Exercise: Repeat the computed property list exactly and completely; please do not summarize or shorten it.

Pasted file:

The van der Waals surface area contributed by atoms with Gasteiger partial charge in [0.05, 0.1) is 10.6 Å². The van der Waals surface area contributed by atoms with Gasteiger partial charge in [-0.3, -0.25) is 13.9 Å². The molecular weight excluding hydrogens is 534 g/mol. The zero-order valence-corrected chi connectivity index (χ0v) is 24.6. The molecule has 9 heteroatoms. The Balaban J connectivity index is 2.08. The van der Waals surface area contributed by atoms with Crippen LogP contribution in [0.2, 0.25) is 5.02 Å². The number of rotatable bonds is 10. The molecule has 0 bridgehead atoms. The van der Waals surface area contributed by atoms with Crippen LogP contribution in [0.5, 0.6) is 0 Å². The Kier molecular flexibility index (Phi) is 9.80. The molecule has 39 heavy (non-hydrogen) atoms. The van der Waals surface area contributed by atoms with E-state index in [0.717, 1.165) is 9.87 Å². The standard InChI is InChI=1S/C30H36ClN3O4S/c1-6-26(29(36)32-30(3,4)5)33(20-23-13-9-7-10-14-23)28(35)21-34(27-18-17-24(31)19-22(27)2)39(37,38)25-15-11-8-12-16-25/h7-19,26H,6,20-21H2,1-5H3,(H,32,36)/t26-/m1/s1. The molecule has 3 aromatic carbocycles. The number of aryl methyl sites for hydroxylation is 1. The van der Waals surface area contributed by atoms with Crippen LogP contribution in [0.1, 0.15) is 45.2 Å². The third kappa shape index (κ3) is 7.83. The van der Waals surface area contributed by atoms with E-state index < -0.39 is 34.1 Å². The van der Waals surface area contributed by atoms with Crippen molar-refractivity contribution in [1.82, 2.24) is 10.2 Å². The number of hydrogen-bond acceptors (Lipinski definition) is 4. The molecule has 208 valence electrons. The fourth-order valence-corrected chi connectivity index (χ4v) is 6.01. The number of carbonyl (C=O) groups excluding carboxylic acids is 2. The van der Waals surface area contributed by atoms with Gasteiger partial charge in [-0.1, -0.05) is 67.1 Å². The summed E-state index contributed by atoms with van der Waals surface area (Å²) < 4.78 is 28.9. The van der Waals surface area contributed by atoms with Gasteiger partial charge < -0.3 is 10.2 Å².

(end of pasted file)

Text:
The van der Waals surface area contributed by atoms with Gasteiger partial charge in [0.05, 0.1) is 10.6 Å². The van der Waals surface area contributed by atoms with Gasteiger partial charge in [-0.3, -0.25) is 13.9 Å². The molecular weight excluding hydrogens is 534 g/mol. The zero-order valence-corrected chi connectivity index (χ0v) is 24.6. The molecule has 9 heteroatoms. The Balaban J connectivity index is 2.08. The van der Waals surface area contributed by atoms with Crippen LogP contribution in [0.2, 0.25) is 5.02 Å². The number of rotatable bonds is 10. The molecule has 0 bridgehead atoms. The van der Waals surface area contributed by atoms with Crippen LogP contribution in [0.5, 0.6) is 0 Å². The Kier molecular flexibility index (Phi) is 9.80. The molecule has 39 heavy (non-hydrogen) atoms. The van der Waals surface area contributed by atoms with E-state index in [0.717, 1.165) is 9.87 Å². The standard InChI is InChI=1S/C30H36ClN3O4S/c1-6-26(29(36)32-30(3,4)5)33(20-23-13-9-7-10-14-23)28(35)21-34(27-18-17-24(31)19-22(27)2)39(37,38)25-15-11-8-12-16-25/h7-19,26H,6,20-21H2,1-5H3,(H,32,36)/t26-/m1/s1. The molecule has 3 aromatic carbocycles. The number of aryl methyl sites for hydroxylation is 1. The van der Waals surface area contributed by atoms with Crippen LogP contribution in [0.1, 0.15) is 45.2 Å². The third kappa shape index (κ3) is 7.83. The van der Waals surface area contributed by atoms with E-state index < -0.39 is 34.1 Å². The van der Waals surface area contributed by atoms with Crippen molar-refractivity contribution in [1.82, 2.24) is 10.2 Å². The number of hydrogen-bond acceptors (Lipinski definition) is 4. The molecule has 208 valence electrons. The fourth-order valence-corrected chi connectivity index (χ4v) is 6.01. The number of carbonyl (C=O) groups excluding carboxylic acids is 2. The van der Waals surface area contributed by atoms with Gasteiger partial charge in [-0.1, -0.05) is 67.1 Å². The summed E-state index contributed by atoms with van der Waals surface area (Å²) < 4.78 is 28.9. The van der Waals surface area contributed by atoms with Gasteiger partial charge < -0.3 is 10.2 Å².